Why Canceling Your Uber Ride Can Be Bad News for Drivers

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Uber, and all of the ride-sharing apps like it, have made our lives easier in innumerable ways. For patrons and for drivers alike, being able to connect one-on-one to someone when you need a ride, or to pick someone up when you could use some cash, has been a life-changing opportunity.

There are downsides like safety concerns, of course, but for the most part, people love it and it sure seems as if the practice is here to stay.

If you’re someone who uses Uber regularly, though, you might want to be aware how certain actions – like canceling your ride – can affect the driver half of the occasion. At first, the $5 fee you might be charged for canceling might not seem like enough to deter you (or maybe it does), but Uber’s existing policies aren’t so great for drivers who are canceled on last minute.

Uber drivers aren’t making that much to begin with, and it turns out only $3.75 of that cancellation fee actually goes to your driver. Worse, if you dispute the cancellation fee, you’ll receive an alert stating that the driver might lose out on money if you continue with the dispute – even if the reason you’re canceling has to do with an issue with the app, say, and not because you don’t need a ride or the driver was late.


At least one driver on Reddit shared that cancellation fees can be – and have been – withheld without any disclosed reason.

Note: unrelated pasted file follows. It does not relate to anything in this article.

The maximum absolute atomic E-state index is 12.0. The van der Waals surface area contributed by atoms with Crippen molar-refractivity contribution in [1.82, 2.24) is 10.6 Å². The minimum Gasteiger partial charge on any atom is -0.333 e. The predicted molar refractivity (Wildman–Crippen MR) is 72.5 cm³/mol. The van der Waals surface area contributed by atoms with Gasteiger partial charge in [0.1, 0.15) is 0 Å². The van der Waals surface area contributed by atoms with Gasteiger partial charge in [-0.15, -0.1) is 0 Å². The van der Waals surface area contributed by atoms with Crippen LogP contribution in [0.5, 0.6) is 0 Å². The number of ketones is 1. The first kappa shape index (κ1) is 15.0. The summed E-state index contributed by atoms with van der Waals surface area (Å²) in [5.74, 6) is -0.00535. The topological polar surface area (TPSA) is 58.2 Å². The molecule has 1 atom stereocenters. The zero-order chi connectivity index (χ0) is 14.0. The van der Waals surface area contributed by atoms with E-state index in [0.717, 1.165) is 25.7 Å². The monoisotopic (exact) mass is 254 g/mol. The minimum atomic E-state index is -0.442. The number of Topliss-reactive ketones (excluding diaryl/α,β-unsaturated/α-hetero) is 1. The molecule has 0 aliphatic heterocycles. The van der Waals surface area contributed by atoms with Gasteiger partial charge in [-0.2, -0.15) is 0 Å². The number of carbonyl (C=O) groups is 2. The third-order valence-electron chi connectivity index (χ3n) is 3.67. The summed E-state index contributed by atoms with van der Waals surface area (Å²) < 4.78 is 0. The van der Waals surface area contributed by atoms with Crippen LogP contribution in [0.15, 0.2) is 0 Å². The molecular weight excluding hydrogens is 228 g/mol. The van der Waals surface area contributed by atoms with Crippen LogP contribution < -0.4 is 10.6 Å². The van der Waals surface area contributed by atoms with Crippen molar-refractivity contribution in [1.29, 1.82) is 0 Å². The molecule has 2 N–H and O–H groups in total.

“I have had three instances now where I waited over five minutes before canceling, took screenshots to prove I waited the full time, canceled the ride, and then never received the fee.

This is completely different from the consumer’s side, where if a passenger simply says ‘My driver was under the influence of alcohol with no evidence, the passenger gets a refund, that driver can lose the pay from that ride, have their account immediately suspended for a minimum of three days, and possibly even permanently deactivated.”

First of all, I can’t believe there are sh*t people out there who are so intent on getting something for nothing that they would ruin another person’s livelihood to save a couple of bucks.


Second of all, I can definitely believe that a corporation like Uber would come down on the side of the consumer…or actually, on whatever side is going to benefit them the most financially.

So the next time you have an issue, think of your driver before you cancel or request that refund – though if it’s truly the driver’s fault, go ahead and protect your own assets, of course.

Just do your best to exercise common sense first.